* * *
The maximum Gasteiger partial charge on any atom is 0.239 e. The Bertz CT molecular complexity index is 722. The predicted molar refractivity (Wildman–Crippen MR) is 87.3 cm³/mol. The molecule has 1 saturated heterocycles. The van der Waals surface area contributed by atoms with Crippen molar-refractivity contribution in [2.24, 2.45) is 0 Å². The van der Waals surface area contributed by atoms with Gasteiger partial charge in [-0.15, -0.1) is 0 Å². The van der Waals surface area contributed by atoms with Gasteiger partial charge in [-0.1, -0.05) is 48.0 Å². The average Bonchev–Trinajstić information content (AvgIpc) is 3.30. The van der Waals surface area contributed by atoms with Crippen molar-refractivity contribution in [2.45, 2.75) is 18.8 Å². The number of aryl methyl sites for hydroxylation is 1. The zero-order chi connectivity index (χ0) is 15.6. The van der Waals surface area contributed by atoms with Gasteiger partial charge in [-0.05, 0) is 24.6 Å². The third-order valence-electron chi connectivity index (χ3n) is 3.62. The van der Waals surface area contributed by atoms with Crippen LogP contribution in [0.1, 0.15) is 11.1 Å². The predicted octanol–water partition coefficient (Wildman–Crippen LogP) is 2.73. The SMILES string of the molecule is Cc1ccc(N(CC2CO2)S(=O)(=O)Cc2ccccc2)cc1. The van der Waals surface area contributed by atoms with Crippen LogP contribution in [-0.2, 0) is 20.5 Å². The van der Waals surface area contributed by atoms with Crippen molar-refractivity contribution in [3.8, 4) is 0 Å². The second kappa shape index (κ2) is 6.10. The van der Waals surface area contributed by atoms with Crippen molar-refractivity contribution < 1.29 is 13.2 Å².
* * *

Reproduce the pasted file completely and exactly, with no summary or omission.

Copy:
The maximum Gasteiger partial charge on any atom is 0.239 e. The Bertz CT molecular complexity index is 722. The predicted molar refractivity (Wildman–Crippen MR) is 87.3 cm³/mol. The molecule has 1 saturated heterocycles. The van der Waals surface area contributed by atoms with Crippen molar-refractivity contribution in [2.24, 2.45) is 0 Å². The van der Waals surface area contributed by atoms with Gasteiger partial charge in [-0.15, -0.1) is 0 Å². The van der Waals surface area contributed by atoms with Gasteiger partial charge in [-0.1, -0.05) is 48.0 Å². The average Bonchev–Trinajstić information content (AvgIpc) is 3.30. The van der Waals surface area contributed by atoms with Crippen molar-refractivity contribution in [2.45, 2.75) is 18.8 Å². The number of aryl methyl sites for hydroxylation is 1. The zero-order chi connectivity index (χ0) is 15.6. The van der Waals surface area contributed by atoms with Gasteiger partial charge in [-0.05, 0) is 24.6 Å². The third-order valence-electron chi connectivity index (χ3n) is 3.62. The van der Waals surface area contributed by atoms with Crippen LogP contribution in [0.1, 0.15) is 11.1 Å². The predicted octanol–water partition coefficient (Wildman–Crippen LogP) is 2.73. The SMILES string of the molecule is Cc1ccc(N(CC2CO2)S(=O)(=O)Cc2ccccc2)cc1. The van der Waals surface area contributed by atoms with Crippen LogP contribution in [-0.2, 0) is 20.5 Å². The van der Waals surface area contributed by atoms with Crippen molar-refractivity contribution in [3.8, 4) is 0 Å². The second kappa shape index (κ2) is 6.10. The van der Waals surface area contributed by atoms with Crippen molar-refractivity contribution < 1.29 is 13.2 Å².